Quebec's government Thursday unveiled a controversial secular charter banning public sector workers from wearing religious apparel -- including headscarves, turbans and yarmulkes.

It sets strict new dress codes for teachers, doctors, police officers, daycare workers, bureaucrats and other public sector workers, as well as offering guidelines for handling requests for exceptions.

The bill also requires people receiving state services "to have their faces uncovered."

The minister in charge of the issue, Bernard Drainville said at the charter's unveiling that he hoped the measure will unite Quebecers.

"We are convinced that, once it has passed, this charter will be a source of harmony and cohesion in Quebec and will allow us to become closer as citizens and to know each other better," he said.

But recent polls showed the proposal has so far divided the Canadian province's population, with Quebecers evenly split among those for and against it -- and opponents saying it discriminates against religious minorities.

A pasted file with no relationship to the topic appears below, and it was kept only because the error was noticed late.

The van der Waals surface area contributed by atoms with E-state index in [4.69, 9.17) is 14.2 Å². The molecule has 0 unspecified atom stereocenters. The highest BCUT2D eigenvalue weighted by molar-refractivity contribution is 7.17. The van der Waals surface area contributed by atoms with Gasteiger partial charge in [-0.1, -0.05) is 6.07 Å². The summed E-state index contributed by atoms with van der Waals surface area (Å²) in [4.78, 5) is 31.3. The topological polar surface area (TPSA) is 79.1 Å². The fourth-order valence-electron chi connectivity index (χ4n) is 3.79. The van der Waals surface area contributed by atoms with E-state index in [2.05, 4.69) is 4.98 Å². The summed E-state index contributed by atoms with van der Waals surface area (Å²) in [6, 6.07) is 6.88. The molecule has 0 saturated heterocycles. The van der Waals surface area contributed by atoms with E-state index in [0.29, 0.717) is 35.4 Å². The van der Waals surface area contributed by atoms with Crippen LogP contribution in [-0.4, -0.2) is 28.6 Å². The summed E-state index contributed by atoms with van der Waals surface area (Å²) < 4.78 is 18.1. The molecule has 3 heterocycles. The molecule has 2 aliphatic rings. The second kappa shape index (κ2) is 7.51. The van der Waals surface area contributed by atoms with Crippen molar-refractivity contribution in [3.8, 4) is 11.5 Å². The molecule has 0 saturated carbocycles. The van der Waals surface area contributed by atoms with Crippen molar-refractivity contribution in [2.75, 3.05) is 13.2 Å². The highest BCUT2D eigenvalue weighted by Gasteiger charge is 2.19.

Quebec's fragile minority government needs the support of a hostile opposition to pass the bill, and threatened a snap election if it fails. A date has yet to be announced for the the vote.

The proposed "Charter affirming the values of State secularism and religious neutrality and of equality between women and men, and providing a framework for accommodation requests" is a response to growing calls by ethnic minorities for religious accommodations, Drainville has said.

The draft, unveiled with only modest amendments after three months of public consultations, says it aims to lay out "the separation of religions and state and the religious neutrality and secular nature of the state."

However that neutrality may not apply to a crucifix that has adorned the main chamber of Quebec's National Assembly since 1936, which will stay up in deference to the province's "cultural heritage," unless lawmakers choose otherwise in a separate vote.

The federal government meanwhile has vowed to fight in court against the proposed charter, which it sees as an afront to the nation's much-vaunted multiculturalism and Canadians' constitutional rights and religious freedoms.

 

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